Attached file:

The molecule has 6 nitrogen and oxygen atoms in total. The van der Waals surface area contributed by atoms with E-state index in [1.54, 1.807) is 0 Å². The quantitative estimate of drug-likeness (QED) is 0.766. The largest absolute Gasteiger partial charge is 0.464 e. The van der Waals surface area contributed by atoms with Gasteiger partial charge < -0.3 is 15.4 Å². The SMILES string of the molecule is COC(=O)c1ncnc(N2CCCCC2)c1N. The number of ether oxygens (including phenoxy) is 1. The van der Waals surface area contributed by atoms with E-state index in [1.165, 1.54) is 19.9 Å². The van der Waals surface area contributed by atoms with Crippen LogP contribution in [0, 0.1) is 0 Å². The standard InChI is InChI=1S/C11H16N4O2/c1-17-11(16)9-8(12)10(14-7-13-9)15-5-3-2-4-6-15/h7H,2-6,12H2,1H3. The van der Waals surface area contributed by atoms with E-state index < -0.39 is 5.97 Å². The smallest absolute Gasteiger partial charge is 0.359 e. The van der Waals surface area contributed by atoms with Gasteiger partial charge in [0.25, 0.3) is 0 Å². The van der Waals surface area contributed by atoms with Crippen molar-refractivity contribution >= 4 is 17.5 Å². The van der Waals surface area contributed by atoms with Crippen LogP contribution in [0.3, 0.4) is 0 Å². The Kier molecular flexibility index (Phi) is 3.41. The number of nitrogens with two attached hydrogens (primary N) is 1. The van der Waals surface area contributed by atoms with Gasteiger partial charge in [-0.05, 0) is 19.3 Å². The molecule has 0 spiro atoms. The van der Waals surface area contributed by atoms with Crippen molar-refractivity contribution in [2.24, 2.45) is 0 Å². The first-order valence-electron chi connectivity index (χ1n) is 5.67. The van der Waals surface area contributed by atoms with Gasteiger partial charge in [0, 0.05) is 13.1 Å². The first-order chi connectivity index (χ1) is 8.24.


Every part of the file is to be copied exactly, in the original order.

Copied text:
The molecule has 6 nitrogen and oxygen atoms in total. The van der Waals surface area contributed by atoms with E-state index in [1.54, 1.807) is 0 Å². The quantitative estimate of drug-likeness (QED) is 0.766. The largest absolute Gasteiger partial charge is 0.464 e. The van der Waals surface area contributed by atoms with Gasteiger partial charge < -0.3 is 15.4 Å². The SMILES string of the molecule is COC(=O)c1ncnc(N2CCCCC2)c1N. The number of ether oxygens (including phenoxy) is 1. The van der Waals surface area contributed by atoms with E-state index in [1.165, 1.54) is 19.9 Å². The van der Waals surface area contributed by atoms with Crippen LogP contribution in [0, 0.1) is 0 Å². The standard InChI is InChI=1S/C11H16N4O2/c1-17-11(16)9-8(12)10(14-7-13-9)15-5-3-2-4-6-15/h7H,2-6,12H2,1H3. The van der Waals surface area contributed by atoms with E-state index < -0.39 is 5.97 Å². The smallest absolute Gasteiger partial charge is 0.359 e. The van der Waals surface area contributed by atoms with Gasteiger partial charge in [0.25, 0.3) is 0 Å². The van der Waals surface area contributed by atoms with Crippen molar-refractivity contribution >= 4 is 17.5 Å². The van der Waals surface area contributed by atoms with Crippen LogP contribution in [0.3, 0.4) is 0 Å². The Kier molecular flexibility index (Phi) is 3.41. The number of nitrogens with two attached hydrogens (primary N) is 1. The van der Waals surface area contributed by atoms with Gasteiger partial charge in [-0.05, 0) is 19.3 Å². The molecule has 0 spiro atoms. The van der Waals surface area contributed by atoms with Crippen molar-refractivity contribution in [2.24, 2.45) is 0 Å². The first-order valence-electron chi connectivity index (χ1n) is 5.67. The van der Waals surface area contributed by atoms with Gasteiger partial charge in [0, 0.05) is 13.1 Å². The first-order chi connectivity index (χ1) is 8.24.